• The white female student with the spectacles and headscarf (Stephanie) tolerates some unfair treatment when she says she is ‘unsure’ as to which card she should read. However, she becomes increasingly frustrated and belligerent when she is unable to argue her point. When she raises her hand while Jane is speaking, it is considered to be evidence of poor listening skills. Stephanie bursts into tears as Jane points out that she is not in any physical danger. Stephanie gets up and leaves. Later Stephanie returns but, as she is able to exercise a freedom that people of color don’t have i.e., the freedom to walk away from a racist environment, Jane says she can only rejoin the group if she apologizes to every person of color. Her words "I’m sorry there is racism in this country." are not acceptable because, although she is acknowledging that there is institutional racism, she is refusing to take responsibility for her own actions.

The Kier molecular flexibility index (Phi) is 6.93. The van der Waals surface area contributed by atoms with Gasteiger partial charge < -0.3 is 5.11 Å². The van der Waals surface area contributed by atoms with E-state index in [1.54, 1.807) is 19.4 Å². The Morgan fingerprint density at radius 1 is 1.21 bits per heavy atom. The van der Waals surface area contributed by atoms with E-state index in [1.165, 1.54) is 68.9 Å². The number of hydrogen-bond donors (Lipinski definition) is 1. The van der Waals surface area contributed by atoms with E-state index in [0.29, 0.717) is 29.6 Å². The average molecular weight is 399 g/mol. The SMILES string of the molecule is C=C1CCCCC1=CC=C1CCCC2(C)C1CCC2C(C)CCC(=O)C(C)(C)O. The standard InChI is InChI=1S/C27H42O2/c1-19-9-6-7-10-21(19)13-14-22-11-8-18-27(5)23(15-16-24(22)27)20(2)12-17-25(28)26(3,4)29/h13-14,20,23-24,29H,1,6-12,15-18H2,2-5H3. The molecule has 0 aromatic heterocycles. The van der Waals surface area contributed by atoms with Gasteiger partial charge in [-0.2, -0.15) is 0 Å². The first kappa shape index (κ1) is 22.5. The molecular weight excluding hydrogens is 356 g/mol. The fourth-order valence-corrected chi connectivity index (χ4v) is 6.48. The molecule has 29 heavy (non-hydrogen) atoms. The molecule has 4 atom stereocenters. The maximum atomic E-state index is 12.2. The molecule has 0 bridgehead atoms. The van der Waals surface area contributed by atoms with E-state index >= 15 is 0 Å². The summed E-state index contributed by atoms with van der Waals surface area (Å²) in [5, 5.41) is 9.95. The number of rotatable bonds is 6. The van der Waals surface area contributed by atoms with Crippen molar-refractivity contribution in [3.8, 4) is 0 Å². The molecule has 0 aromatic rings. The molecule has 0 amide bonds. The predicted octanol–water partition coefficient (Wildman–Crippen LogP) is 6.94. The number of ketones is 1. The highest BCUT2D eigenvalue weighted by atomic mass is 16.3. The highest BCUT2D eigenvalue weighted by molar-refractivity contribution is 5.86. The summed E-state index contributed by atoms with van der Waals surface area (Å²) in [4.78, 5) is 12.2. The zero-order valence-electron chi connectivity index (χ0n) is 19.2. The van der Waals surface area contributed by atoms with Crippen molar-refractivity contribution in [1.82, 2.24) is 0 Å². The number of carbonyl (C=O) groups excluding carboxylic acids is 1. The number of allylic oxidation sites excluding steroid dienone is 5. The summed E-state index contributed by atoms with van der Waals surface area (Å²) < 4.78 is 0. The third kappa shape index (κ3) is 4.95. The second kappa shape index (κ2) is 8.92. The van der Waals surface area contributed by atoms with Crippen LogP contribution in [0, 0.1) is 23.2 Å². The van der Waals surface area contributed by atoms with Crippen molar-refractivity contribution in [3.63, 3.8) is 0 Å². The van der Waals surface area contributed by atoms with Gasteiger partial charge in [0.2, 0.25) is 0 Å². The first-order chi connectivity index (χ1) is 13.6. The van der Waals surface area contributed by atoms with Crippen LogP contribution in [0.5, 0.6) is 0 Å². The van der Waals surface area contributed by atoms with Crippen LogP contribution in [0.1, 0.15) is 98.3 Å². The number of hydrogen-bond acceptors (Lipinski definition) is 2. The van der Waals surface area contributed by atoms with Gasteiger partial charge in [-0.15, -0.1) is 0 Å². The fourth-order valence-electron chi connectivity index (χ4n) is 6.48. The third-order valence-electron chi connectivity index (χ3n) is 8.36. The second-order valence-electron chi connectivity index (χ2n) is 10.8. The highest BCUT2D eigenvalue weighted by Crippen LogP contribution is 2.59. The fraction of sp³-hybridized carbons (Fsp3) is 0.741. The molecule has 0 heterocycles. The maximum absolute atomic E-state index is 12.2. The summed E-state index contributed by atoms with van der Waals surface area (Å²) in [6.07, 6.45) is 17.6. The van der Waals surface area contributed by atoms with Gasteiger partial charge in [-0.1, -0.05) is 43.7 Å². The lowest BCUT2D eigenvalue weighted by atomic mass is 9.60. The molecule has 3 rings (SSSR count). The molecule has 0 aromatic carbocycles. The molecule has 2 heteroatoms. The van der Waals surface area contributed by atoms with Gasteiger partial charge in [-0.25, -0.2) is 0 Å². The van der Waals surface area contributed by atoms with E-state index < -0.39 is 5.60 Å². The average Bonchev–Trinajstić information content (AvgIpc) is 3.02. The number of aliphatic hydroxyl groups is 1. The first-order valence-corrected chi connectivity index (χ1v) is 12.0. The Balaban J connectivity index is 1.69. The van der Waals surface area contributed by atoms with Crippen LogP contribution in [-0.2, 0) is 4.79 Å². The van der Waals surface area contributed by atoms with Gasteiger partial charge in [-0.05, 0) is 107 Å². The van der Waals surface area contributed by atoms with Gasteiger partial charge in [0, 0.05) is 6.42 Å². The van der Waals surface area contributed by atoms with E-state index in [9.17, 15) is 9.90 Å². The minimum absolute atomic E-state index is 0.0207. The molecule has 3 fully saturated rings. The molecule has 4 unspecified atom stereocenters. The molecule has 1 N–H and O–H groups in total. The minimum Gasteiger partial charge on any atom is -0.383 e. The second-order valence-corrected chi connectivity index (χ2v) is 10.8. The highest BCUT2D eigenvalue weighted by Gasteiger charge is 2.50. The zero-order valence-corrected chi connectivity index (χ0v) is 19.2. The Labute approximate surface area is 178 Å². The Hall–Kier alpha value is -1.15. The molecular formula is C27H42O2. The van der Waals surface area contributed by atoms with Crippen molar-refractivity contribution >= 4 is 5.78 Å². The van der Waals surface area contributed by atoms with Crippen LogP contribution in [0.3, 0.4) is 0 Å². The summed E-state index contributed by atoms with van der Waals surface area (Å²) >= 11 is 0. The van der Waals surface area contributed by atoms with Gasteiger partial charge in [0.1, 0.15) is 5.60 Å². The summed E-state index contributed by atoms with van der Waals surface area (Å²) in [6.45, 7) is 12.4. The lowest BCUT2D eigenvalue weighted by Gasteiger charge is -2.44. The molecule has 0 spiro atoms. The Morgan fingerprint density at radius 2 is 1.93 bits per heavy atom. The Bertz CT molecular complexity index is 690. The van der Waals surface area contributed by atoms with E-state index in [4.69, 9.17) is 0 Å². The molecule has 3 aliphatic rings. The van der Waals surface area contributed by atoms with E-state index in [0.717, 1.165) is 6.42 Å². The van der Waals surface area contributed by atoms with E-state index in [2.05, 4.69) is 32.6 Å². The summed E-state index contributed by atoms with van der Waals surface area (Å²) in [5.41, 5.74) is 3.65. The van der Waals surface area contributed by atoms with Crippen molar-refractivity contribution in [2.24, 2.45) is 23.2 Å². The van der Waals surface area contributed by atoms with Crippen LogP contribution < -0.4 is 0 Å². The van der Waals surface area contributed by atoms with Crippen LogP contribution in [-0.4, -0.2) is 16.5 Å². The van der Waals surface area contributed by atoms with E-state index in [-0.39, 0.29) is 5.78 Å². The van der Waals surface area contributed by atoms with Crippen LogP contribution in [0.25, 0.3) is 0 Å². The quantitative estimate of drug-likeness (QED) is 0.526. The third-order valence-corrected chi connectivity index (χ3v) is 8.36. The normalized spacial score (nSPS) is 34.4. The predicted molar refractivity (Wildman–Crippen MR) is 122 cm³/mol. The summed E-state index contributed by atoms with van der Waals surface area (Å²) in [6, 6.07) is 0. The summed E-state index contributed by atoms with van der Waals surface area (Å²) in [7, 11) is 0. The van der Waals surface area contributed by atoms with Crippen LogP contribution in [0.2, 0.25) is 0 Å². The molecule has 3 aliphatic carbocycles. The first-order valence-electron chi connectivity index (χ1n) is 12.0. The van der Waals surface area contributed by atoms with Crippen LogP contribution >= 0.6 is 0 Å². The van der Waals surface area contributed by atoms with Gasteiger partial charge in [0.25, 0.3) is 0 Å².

• Does Stephanie choose to leave the exercise or is she forced out? When have you felt uncomfortable in a group? How did you react and what did you do? Have you ever made somebody uncomfortable in a group?

  • Even though some of the students may not have been conscious of a ‘system’ beforehand, when Jane said that their blue-eyed colleagues were going to be "on the receiving end of the treatment which we mete out to people of color on a daily basis in this country", they immediately understood that that meant treating them as though they were inferior.